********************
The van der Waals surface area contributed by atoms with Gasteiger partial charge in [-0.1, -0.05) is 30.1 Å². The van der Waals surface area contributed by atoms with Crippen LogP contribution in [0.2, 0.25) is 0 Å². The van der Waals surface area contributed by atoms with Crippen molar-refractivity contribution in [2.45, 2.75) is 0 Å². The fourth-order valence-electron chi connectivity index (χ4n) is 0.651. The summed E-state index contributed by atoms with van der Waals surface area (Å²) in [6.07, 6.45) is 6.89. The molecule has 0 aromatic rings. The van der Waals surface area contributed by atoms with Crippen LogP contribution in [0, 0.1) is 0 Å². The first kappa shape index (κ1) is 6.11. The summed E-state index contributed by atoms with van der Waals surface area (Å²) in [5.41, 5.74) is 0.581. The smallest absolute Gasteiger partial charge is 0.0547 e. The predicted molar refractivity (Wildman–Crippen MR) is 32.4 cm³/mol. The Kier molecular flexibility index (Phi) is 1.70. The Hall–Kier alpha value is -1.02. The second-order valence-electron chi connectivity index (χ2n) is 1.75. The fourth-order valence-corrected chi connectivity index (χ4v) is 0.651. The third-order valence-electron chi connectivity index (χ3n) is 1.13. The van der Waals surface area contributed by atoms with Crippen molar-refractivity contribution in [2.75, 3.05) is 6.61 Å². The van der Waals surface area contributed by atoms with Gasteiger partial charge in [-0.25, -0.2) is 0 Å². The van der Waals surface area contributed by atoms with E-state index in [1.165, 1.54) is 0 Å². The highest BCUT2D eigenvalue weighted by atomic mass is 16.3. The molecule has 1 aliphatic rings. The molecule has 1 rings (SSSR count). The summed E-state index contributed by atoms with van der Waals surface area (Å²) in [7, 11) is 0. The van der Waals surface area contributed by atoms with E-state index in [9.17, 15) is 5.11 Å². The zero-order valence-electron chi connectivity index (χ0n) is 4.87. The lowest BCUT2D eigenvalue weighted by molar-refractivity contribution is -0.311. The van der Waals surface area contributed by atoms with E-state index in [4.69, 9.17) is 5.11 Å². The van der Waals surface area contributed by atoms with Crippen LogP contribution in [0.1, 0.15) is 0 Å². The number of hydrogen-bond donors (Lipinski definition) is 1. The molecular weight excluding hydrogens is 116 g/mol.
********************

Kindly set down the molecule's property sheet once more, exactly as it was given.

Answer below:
The van der Waals surface area contributed by atoms with Gasteiger partial charge in [-0.1, -0.05) is 30.1 Å². The van der Waals surface area contributed by atoms with Crippen LogP contribution in [0.2, 0.25) is 0 Å². The van der Waals surface area contributed by atoms with Crippen molar-refractivity contribution in [2.45, 2.75) is 0 Å². The fourth-order valence-electron chi connectivity index (χ4n) is 0.651. The summed E-state index contributed by atoms with van der Waals surface area (Å²) in [6.07, 6.45) is 6.89. The molecule has 0 aromatic rings. The van der Waals surface area contributed by atoms with Crippen LogP contribution in [0, 0.1) is 0 Å². The first kappa shape index (κ1) is 6.11. The summed E-state index contributed by atoms with van der Waals surface area (Å²) in [5.41, 5.74) is 0.581. The smallest absolute Gasteiger partial charge is 0.0547 e. The predicted molar refractivity (Wildman–Crippen MR) is 32.4 cm³/mol. The Kier molecular flexibility index (Phi) is 1.70. The Hall–Kier alpha value is -1.02. The second-order valence-electron chi connectivity index (χ2n) is 1.75. The fourth-order valence-corrected chi connectivity index (χ4v) is 0.651. The third-order valence-electron chi connectivity index (χ3n) is 1.13. The van der Waals surface area contributed by atoms with Crippen molar-refractivity contribution in [2.75, 3.05) is 6.61 Å². The van der Waals surface area contributed by atoms with Gasteiger partial charge in [-0.25, -0.2) is 0 Å². The van der Waals surface area contributed by atoms with E-state index in [1.165, 1.54) is 0 Å². The highest BCUT2D eigenvalue weighted by atomic mass is 16.3. The molecule has 1 aliphatic rings. The molecule has 1 rings (SSSR count). The summed E-state index contributed by atoms with van der Waals surface area (Å²) in [7, 11) is 0. The van der Waals surface area contributed by atoms with E-state index in [9.17, 15) is 5.11 Å². The zero-order valence-electron chi connectivity index (χ0n) is 4.87. The lowest BCUT2D eigenvalue weighted by molar-refractivity contribution is -0.311. The van der Waals surface area contributed by atoms with E-state index in [4.69, 9.17) is 5.11 Å². The van der Waals surface area contributed by atoms with Crippen LogP contribution in [0.1, 0.15) is 0 Å². The number of hydrogen-bond donors (Lipinski definition) is 1. The molecular weight excluding hydrogens is 116 g/mol.